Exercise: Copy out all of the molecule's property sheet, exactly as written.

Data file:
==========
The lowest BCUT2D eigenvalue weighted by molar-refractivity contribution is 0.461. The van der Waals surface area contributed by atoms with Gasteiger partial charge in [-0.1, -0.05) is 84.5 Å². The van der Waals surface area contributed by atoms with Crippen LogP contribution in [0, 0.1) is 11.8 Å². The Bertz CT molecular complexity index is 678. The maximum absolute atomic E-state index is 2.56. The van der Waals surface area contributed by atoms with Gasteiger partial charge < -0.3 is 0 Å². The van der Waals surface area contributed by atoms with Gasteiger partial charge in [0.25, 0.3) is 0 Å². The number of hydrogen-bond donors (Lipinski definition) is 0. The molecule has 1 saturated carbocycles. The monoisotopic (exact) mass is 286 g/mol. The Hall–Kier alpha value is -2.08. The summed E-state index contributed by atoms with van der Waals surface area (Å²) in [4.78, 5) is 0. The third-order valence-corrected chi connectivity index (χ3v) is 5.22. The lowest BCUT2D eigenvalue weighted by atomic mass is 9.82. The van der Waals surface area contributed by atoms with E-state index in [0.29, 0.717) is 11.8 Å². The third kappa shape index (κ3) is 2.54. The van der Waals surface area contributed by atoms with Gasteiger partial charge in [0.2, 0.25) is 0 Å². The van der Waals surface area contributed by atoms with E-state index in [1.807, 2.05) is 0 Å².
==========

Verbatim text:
The lowest BCUT2D eigenvalue weighted by molar-refractivity contribution is 0.461. The van der Waals surface area contributed by atoms with Gasteiger partial charge in [-0.1, -0.05) is 84.5 Å². The van der Waals surface area contributed by atoms with Crippen LogP contribution in [0, 0.1) is 11.8 Å². The Bertz CT molecular complexity index is 678. The maximum absolute atomic E-state index is 2.56. The van der Waals surface area contributed by atoms with Gasteiger partial charge < -0.3 is 0 Å². The van der Waals surface area contributed by atoms with Gasteiger partial charge in [0.25, 0.3) is 0 Å². The number of hydrogen-bond donors (Lipinski definition) is 0. The molecule has 1 saturated carbocycles. The monoisotopic (exact) mass is 286 g/mol. The Hall–Kier alpha value is -2.08. The summed E-state index contributed by atoms with van der Waals surface area (Å²) in [4.78, 5) is 0. The third-order valence-corrected chi connectivity index (χ3v) is 5.22. The lowest BCUT2D eigenvalue weighted by atomic mass is 9.82. The van der Waals surface area contributed by atoms with E-state index in [0.29, 0.717) is 11.8 Å². The third kappa shape index (κ3) is 2.54. The van der Waals surface area contributed by atoms with Gasteiger partial charge in [0.2, 0.25) is 0 Å². The van der Waals surface area contributed by atoms with E-state index in [1.807, 2.05) is 0 Å².